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Threat of Violence: Anonymous online post spurs heightened security on campus

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OSU PD and bomb sniffing dogs were seen outside Thompson Library on Oct. 27. Police said they were there to answer questions for students and to walk around the area. Credit: Samantha Hollingshead | Photo Editor

OSU PD and bomb sniffing dogs were seen outside Thompson Library on Oct. 27. Police said they were there to answer questions for students and to walk around the area. Credit: Samantha Hollingshead | Photo Editor

Accompanied by overcast skies, the presence of a potential threat loomed over campus for most of Tuesday.

“Today is a rainy day, but I actually noticed (significantly) less people walking outside,” said Brice Tugbenyoh, a fourth-year in microbiology. “I thought it was a little bit irregular, but I didn’t take too much thought to it until I saw the email.”

The Ohio State Department of Public Safety sent a bulk email warning shortly after midnight on Tuesday after an anonymous “threat of violence to the campus community” was posted online.

The email, sent to students, staff and faculty, stated the threat was made online but offered no other details as to when the threat was received or to its nature. Despite the lack of additional information, Nicolette Genter, a first-year in finance, said she was concerned.

“The email from the university definitely made me take it seriously,” she said. “There (were) a bunch of rumors flying around, but just because we’re such a big campus, it wouldn’t be surprising for us to be a target. We’re a popular university, we have a lot of publicity with the championship and stuff. A lot of people know Ohio State.”

OSU became aware of the threat late Monday evening, after receiving a call to the University Police non-emergency line, as well as an email containing additional information, including the quoted threat.

The original post was discovered by Wes Platt, creator of OtherSpace, the online gaming platform to which the threat was first published. After seeing the threat, which was translated from the constructed international language Esperanto to read, “If you live in the Ohio State University, I warn you. Tomorrow at 15 hours, I will kill students and teachers with guns. I have guns and explosives in my room, which I will use,” Platt first contacted University Police and then the FBI. The threatening party posted the threat using Tor, a software that enables anonymity online.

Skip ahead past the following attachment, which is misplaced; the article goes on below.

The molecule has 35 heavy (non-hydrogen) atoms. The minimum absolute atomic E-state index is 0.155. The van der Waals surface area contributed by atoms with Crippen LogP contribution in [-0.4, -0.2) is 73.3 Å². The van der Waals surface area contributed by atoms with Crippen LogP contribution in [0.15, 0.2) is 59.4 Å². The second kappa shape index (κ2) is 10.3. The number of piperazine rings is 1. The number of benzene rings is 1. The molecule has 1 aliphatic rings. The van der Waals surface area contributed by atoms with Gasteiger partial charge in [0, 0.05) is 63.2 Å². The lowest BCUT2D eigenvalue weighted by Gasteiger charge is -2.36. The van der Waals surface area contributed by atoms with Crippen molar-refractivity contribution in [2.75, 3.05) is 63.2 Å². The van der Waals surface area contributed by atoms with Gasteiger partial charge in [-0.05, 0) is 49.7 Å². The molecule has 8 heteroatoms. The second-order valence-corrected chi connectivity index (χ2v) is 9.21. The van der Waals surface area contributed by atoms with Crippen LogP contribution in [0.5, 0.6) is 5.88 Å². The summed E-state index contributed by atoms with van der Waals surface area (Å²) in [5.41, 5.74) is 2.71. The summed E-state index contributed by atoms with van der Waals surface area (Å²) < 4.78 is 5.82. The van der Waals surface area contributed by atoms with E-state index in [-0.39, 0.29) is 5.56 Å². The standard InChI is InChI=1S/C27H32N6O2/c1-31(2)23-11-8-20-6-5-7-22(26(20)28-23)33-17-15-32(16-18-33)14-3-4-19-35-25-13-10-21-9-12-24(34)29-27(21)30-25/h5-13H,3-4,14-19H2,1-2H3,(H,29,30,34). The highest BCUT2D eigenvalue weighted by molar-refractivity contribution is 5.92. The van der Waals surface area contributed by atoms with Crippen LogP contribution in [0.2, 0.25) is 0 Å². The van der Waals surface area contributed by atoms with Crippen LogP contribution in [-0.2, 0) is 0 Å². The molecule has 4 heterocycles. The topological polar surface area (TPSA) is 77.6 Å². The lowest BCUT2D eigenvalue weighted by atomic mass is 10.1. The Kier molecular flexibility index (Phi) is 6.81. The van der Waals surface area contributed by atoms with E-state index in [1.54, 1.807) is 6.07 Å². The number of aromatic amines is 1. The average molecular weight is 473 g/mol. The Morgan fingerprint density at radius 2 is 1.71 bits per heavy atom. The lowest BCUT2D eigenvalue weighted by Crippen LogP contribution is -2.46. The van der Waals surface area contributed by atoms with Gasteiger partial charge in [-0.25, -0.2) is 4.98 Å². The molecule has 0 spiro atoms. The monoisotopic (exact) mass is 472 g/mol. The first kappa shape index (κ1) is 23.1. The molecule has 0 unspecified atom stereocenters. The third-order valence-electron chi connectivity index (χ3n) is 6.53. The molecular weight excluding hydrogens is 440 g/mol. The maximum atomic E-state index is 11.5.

“The fact that it’s being done from a Tor site means it could be done (from) Columbus, it could be Orlando, it could be from Europe, it could be from anywhere,” Platt said. “I think it’s just somebody pulling a prank or a hoax. Certainly hope that’s the case, but I’m not gonna be the guy that says, ‘Oh that’s just a hoax,’ and do nothing about it. I’m gonna tell people because they need to know and have that information so they can act accordingly.”

Platt said this is not the first time OSU has been threatened on the site, though. A similar threat, also targeting OSU, was posted on OtherSpace two years ago.

Chris Davey, a university spokesman, said although the university takes any threat of violence seriously, it was important that the university did not stop operating as normal.

“(OSU Police) is still involved with law enforcement partners in investigating the source of this threat,” he said Tuesday evening. “However, I don’t think any of us want to live in a world where an anonymous threat posted in Esperanto on a gaming bulletin board can close one of the largest universities in the world. So, you are vigilant, you investigate, you share information with the community, and continue on with the important business of the university.”